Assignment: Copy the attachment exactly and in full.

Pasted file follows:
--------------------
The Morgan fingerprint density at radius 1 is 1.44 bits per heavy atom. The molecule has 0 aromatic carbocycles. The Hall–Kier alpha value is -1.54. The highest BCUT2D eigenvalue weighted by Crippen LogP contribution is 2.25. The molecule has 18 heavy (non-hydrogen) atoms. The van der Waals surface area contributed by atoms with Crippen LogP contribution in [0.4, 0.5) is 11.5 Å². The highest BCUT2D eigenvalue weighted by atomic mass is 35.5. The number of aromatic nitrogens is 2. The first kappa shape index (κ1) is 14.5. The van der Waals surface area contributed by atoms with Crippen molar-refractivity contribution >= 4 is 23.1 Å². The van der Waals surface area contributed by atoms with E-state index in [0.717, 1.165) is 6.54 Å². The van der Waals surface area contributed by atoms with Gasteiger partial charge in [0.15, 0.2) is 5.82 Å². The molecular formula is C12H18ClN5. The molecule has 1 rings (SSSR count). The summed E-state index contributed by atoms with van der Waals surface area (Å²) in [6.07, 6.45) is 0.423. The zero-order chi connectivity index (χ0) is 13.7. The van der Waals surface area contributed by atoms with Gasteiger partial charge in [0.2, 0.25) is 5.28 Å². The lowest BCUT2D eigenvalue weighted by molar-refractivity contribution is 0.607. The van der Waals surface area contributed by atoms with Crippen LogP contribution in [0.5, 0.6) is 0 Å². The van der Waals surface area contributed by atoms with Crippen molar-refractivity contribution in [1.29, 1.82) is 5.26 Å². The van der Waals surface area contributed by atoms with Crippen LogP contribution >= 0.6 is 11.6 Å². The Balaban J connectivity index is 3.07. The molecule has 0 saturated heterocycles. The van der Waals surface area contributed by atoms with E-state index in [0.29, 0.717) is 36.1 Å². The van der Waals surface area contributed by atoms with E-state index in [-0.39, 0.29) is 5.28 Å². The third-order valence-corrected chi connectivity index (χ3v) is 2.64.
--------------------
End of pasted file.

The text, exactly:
The Morgan fingerprint density at radius 1 is 1.44 bits per heavy atom. The molecule has 0 aromatic carbocycles. The Hall–Kier alpha value is -1.54. The highest BCUT2D eigenvalue weighted by Crippen LogP contribution is 2.25. The molecule has 18 heavy (non-hydrogen) atoms. The van der Waals surface area contributed by atoms with Crippen LogP contribution in [0.4, 0.5) is 11.5 Å². The highest BCUT2D eigenvalue weighted by atomic mass is 35.5. The number of aromatic nitrogens is 2. The first kappa shape index (κ1) is 14.5. The van der Waals surface area contributed by atoms with Crippen molar-refractivity contribution >= 4 is 23.1 Å². The van der Waals surface area contributed by atoms with E-state index in [0.717, 1.165) is 6.54 Å². The van der Waals surface area contributed by atoms with Gasteiger partial charge in [0.15, 0.2) is 5.82 Å². The molecular formula is C12H18ClN5. The molecule has 1 rings (SSSR count). The summed E-state index contributed by atoms with van der Waals surface area (Å²) in [6.07, 6.45) is 0.423. The zero-order chi connectivity index (χ0) is 13.7. The van der Waals surface area contributed by atoms with Gasteiger partial charge in [0.2, 0.25) is 5.28 Å². The lowest BCUT2D eigenvalue weighted by molar-refractivity contribution is 0.607. The van der Waals surface area contributed by atoms with Crippen LogP contribution in [0.5, 0.6) is 0 Å². The van der Waals surface area contributed by atoms with Crippen molar-refractivity contribution in [1.29, 1.82) is 5.26 Å². The van der Waals surface area contributed by atoms with Crippen LogP contribution >= 0.6 is 11.6 Å². The Balaban J connectivity index is 3.07. The molecule has 0 saturated heterocycles. The van der Waals surface area contributed by atoms with E-state index in [0.29, 0.717) is 36.1 Å². The van der Waals surface area contributed by atoms with E-state index in [-0.39, 0.29) is 5.28 Å². The third-order valence-corrected chi connectivity index (χ3v) is 2.64.